To many, Roe v. Wade represents the fundamental right of a woman to choose abortion. The 42 years since Roe, however, show how illusory that right is for some and the sharp contrast between the haves and the have-nots.
The 114th Congress, fresh off a series of promises to better the lives of all Americans, made its debut by readying votes on five bills to undermine women’s health. The new Republican majority’s actions come at a time of significant gains in health care for some, while others continue to experience sobering inequities. The Affordable Care Act has brought coverage to 10 million people, dropping uninsurance levels to near record lows in the past four decades. The 28 states expanding Medicaid have provided a lifeline to millions, offering them coverage they would otherwise never be able to afford.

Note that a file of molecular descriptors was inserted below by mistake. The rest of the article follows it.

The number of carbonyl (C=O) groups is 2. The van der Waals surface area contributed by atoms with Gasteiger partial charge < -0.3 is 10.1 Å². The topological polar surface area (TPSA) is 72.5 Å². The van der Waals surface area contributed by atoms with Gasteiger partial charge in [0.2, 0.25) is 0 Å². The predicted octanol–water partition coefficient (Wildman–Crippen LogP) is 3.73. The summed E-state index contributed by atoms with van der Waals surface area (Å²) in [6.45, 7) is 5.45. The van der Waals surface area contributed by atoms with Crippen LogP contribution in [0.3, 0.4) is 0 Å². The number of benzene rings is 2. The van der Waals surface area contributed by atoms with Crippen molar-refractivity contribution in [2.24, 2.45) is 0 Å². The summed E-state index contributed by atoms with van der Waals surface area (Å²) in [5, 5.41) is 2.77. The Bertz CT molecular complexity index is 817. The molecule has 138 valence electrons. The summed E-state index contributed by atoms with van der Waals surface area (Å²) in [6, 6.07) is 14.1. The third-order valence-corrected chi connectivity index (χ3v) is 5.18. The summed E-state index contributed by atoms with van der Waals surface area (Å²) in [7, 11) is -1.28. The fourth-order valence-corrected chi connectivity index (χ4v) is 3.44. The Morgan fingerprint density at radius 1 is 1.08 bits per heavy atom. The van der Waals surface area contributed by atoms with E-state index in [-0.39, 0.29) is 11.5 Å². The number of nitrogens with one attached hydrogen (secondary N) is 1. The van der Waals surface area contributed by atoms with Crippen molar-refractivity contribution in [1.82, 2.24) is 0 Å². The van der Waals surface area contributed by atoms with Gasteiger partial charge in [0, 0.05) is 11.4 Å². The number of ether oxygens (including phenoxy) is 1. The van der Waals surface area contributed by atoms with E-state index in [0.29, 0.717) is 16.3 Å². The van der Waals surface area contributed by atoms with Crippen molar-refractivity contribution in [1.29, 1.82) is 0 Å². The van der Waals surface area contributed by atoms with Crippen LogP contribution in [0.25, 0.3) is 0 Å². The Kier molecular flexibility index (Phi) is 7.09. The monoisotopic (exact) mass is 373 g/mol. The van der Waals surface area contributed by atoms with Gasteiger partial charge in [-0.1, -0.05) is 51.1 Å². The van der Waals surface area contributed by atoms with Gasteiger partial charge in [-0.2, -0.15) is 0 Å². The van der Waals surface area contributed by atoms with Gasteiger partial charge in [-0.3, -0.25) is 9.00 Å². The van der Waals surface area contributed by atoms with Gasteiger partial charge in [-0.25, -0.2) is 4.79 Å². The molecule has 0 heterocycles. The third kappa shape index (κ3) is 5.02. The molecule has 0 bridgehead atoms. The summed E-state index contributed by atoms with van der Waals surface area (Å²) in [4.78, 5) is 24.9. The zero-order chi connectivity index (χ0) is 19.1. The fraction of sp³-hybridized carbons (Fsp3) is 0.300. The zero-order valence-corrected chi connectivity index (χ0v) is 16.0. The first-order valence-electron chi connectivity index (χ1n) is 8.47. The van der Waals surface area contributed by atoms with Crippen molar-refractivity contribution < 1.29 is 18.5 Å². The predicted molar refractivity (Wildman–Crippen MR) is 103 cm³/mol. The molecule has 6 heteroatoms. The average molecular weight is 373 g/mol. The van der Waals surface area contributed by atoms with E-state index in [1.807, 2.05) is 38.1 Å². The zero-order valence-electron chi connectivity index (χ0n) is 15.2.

As the insurer for millions of reproductive-aged women, Medicaid plays a key role in advancing low-income women’s health. Every person should be able to expect coverage of health care services that meet evidence-based standards of care. Medicaid does that by providing, among other services, coverage for birth control, well-women’s health visits, pregnancy care, prescription drugs and emergency care. Yet, there is one glaring omission from the services needed to meet the standard of care for women.